A great deal has been said and written about pollution, overpopulation, the depletion of natural resources, and the imminence of an ecological breakdown of catastrophic proportions. The urgent questions are: What can and must be done? How can we organize our knowledge, mobilize our energies, and focus our policy planning so as to create a new relationship between man and the world in which he lives?

In Growth Policy a team of experts presents a truly original, interdisciplinary approach to growth policy research from an ecosystem perspective. The authors provide an overall systems framework in which research in population, environment, and social values can be integrated and then expanded to aid the policy-decision process.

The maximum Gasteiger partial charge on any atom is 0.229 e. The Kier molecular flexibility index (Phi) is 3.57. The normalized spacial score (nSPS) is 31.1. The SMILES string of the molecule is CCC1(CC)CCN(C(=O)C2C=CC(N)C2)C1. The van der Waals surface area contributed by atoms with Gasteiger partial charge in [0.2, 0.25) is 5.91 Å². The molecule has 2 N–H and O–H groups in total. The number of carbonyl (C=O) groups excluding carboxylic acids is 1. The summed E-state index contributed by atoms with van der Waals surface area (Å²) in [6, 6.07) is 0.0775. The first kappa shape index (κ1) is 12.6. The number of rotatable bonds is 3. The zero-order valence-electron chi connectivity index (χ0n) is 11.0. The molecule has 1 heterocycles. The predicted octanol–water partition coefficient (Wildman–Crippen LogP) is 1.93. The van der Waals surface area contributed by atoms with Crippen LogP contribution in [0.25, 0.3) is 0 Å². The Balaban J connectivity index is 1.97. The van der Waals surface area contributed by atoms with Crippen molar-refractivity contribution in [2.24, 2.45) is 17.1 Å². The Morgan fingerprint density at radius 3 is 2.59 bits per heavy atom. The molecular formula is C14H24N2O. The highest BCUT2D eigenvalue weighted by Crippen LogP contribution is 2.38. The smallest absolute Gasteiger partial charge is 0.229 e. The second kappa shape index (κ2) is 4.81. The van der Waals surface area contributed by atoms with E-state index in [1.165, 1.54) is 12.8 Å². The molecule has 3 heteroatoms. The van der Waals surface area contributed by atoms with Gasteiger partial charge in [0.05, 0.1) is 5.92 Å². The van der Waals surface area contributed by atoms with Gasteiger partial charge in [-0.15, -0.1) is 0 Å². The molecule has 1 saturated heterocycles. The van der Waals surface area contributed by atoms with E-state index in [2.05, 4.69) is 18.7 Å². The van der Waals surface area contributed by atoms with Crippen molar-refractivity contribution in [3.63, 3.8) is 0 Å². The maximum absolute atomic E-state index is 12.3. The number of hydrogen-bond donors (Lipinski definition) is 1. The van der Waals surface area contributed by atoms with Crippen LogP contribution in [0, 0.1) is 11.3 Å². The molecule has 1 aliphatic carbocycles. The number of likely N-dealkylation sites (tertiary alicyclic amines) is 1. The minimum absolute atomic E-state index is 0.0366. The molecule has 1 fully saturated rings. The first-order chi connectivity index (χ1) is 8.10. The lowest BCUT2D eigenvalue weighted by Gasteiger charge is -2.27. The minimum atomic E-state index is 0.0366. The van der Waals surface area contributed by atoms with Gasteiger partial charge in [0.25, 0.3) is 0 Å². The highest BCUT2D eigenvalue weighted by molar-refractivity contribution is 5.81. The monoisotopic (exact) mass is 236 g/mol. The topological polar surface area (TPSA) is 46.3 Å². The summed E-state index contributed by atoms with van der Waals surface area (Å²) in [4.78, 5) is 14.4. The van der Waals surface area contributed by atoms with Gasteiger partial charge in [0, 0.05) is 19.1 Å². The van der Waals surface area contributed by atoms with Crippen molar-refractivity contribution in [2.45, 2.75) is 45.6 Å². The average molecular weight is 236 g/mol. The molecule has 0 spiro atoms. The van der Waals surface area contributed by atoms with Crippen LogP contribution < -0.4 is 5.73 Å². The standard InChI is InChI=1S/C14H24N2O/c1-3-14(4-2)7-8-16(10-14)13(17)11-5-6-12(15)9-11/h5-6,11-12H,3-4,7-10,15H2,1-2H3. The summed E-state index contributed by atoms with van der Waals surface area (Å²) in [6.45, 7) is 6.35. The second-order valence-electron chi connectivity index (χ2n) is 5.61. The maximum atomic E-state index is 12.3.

The authors challenge the conventional wisdom and assumptions that underlie current policy making, and they question the ability of present political and policy-making institutions to coordinate and control the interactions among the environment, population, resource consumption, and technological development. Nor do they subscribe to the facile notion that technology alone will solve the overall problem. Instead, they propose a macrosystems approach to policy research that identifies the issues, classifies and expands the range of possible policies, uses analytical models and computer technology to compare these possible policies in terms of the overall effect desired, and finally, requires the cooperation of policy makers and researchers as well as the public at the national and international levels. This approach has the virtue of developing rational and careful planning decisions without denying the elements of subjectivity and risk involved in such decision making. It also seeks to ensure that considerations of basic human values permeate all responses to the environmental crisis. The authors argue that new concepts of life on earth, of human society and culture, and even of man himself need to be formulated if human society is to enhance